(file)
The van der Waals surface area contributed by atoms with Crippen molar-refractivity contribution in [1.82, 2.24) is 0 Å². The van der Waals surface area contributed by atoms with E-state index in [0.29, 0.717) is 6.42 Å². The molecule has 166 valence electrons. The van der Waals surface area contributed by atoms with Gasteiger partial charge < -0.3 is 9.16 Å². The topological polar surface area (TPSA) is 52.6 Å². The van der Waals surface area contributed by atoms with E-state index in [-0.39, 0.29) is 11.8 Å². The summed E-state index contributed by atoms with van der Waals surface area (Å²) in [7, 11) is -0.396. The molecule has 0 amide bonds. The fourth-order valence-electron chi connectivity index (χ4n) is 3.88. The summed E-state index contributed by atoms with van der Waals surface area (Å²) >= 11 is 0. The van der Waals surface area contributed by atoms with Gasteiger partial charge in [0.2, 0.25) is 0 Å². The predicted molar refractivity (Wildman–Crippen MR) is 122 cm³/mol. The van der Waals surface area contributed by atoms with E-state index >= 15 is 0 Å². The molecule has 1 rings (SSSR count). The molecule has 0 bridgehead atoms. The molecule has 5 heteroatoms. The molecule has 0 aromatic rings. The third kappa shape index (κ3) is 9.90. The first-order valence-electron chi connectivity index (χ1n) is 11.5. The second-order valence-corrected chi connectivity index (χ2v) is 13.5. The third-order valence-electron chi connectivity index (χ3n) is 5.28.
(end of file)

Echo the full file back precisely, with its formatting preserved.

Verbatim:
The van der Waals surface area contributed by atoms with Crippen molar-refractivity contribution in [1.82, 2.24) is 0 Å². The van der Waals surface area contributed by atoms with E-state index in [0.29, 0.717) is 6.42 Å². The molecule has 166 valence electrons. The van der Waals surface area contributed by atoms with Gasteiger partial charge < -0.3 is 9.16 Å². The topological polar surface area (TPSA) is 52.6 Å². The van der Waals surface area contributed by atoms with E-state index in [-0.39, 0.29) is 11.8 Å². The summed E-state index contributed by atoms with van der Waals surface area (Å²) in [7, 11) is -0.396. The molecule has 0 amide bonds. The fourth-order valence-electron chi connectivity index (χ4n) is 3.88. The summed E-state index contributed by atoms with van der Waals surface area (Å²) >= 11 is 0. The van der Waals surface area contributed by atoms with Gasteiger partial charge in [0.2, 0.25) is 0 Å². The predicted molar refractivity (Wildman–Crippen MR) is 122 cm³/mol. The van der Waals surface area contributed by atoms with E-state index >= 15 is 0 Å². The molecule has 1 rings (SSSR count). The molecule has 0 bridgehead atoms. The molecule has 5 heteroatoms. The molecule has 0 aromatic rings. The third kappa shape index (κ3) is 9.90. The first-order valence-electron chi connectivity index (χ1n) is 11.5. The second-order valence-corrected chi connectivity index (χ2v) is 13.5. The third-order valence-electron chi connectivity index (χ3n) is 5.28.